LORD GOD, I HAVE NO IDEA WHERE I AM GOING
By Nancy R. Catan, BCBP Manila
During the last few weeks I watched the original movie The Ten Commandments starring Charlton Heston and Yul Brenner twice. I have seen this movie many times and every time, including this time, I am so touched by the incident of the burning bush when God speaks to Moses and gives him the tablets of the 10 commandments. Moses had no idea where or why he was going up that mountain. Did Moses expect to encounter God as he climbed the mountain? I doubt it. He was curious as he said, “I must go over to look at this remarkable sight, and see why the bush is not burned.” (Exodus 3:3) When God called out to him, Moses readily answered, “Here I am.” When God told Moses to remove his sandals, Moses did so. And the rest is history, as they say.
“My Lord God, I have no idea where I am going.” How many times in our life have we asked this question? I expect this question was also in Moses’ mind as he started up the mountain.
“My Lord God, I have no idea where I am going.” Thomas Merton says that this statement should be seen as a piece of wisdom. To me, it seems to capsulize the multi-tasking roles of mother, parent, spouse, problem solver, schedule arranger, helpmate, caregiver, girl Friday, auntie, lola, encourager, and champion hugger – that’s us, ladies!! And, yet, as we face the daily challenges of womanhood we remember the account of Moses going up the mountain to see the burning bush that was afire with God. Elizabeth Barrett Browning, poet, puts it this way: “Earth’s crammed with heaven, every common bush afire with God. But only he who sees, takes off his shoes.”
We expect to find God in churches, in religious ceremonies, in our prayer time, in the Sacraments. We don’t expect to find Him while doing our laundry, or taking the kids to school, or at the neighborhood sari-sari store, or even at the supper table as we try to keep the noise level of our children at a tolerable level. The people during Jesus’ time did not expect to see God walking among them in their marketplaces, along their dusty roadways, or even among the elders in the Temple. The two men did not expect to see Jesus as they walked along the way to Emmaus. But God in Jesus Christ was among them then, and He is with us today, waiting for us to see Him and remove our shoes (acknowledge His presence and set aside our burdens).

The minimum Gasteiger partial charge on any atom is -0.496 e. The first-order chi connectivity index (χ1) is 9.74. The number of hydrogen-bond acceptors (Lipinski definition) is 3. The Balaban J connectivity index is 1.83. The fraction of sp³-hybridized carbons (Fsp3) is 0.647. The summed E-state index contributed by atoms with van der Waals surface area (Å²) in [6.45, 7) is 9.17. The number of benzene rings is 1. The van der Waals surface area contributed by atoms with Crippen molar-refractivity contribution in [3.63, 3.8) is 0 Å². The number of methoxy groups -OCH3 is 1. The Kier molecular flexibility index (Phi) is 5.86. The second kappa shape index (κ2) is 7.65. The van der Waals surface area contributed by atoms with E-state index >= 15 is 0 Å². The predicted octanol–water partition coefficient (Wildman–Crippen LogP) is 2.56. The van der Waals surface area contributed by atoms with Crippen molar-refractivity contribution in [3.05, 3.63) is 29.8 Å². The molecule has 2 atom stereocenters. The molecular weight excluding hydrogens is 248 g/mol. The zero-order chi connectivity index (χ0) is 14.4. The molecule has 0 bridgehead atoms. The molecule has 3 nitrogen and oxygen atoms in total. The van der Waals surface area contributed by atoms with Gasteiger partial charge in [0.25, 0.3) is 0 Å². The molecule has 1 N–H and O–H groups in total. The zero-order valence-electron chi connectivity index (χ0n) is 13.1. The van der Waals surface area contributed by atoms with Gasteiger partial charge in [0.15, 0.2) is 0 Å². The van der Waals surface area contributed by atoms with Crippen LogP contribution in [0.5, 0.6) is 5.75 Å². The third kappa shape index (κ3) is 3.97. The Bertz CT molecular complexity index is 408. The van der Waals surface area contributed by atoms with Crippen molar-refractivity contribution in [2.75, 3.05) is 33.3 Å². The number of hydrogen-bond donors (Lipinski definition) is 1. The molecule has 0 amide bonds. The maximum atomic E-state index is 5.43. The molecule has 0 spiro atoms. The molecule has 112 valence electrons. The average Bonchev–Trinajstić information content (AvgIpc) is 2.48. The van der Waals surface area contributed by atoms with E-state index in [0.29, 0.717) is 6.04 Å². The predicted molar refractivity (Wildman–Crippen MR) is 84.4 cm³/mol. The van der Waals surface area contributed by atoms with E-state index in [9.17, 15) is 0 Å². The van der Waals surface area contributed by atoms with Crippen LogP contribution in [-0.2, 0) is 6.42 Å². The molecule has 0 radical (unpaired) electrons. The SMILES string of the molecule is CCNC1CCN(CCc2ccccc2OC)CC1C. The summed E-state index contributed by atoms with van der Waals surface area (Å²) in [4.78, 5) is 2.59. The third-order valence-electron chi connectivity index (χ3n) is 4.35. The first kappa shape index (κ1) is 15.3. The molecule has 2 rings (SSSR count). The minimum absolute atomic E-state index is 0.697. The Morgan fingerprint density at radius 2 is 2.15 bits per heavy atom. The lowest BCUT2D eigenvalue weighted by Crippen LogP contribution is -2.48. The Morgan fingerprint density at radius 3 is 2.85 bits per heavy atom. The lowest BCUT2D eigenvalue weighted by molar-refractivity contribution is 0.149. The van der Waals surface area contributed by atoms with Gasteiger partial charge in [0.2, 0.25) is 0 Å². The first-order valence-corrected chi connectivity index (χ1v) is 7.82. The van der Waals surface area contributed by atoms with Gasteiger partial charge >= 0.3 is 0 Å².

Life abounds with ‘burning bushes afire with God’. He reveals Himself in the everyday ordinary life situations and experiences that we often take for granted, so much so that we allow our moments to be filled with routine and seemingly endless things to do. This makes it difficult, although not impossible, for us to recognize God in the routine, in the busyness and chaos of multi-tasking.
The Sacred pervades life and every moment of life. We just need to be aware of the wonder of God-with-us. In the BCLP, Talk #4, Repentance and Faith, we learn about Expectant Faith, to have the anticipation that God walks with us, works with us, hears the desires of our heart, and brings us closer to Him – as long as we expect Him to act in our life. Expectant faith – this is the practice of seeing the sacred around us as we go about our ordinary life. Expectant faith – we expect God to make everyday miracles in our life.
With Expectant Faith, our ordinary life is not ordinary anymore! As we walk with God, things around us take on new meaning, life itself becomes a sacrament. And our multi-tasking begins to slow down to allow us to appreciate God’s presence in everything we do. Our life becomes focused as we walk with Him.
Then, and only then, can we with high anticipation and enthusiasm exclaim, “My Lord God, I have no idea where I am going, but as long as You are with me, holding my hand and guiding me, let’s go!” – NRC
HI Tita Nancy, I like your insight, reminds me of “quality of life” and “fullness of life” in a transcendent viewpoint of a “common bush afire with God. Thanks.(loy)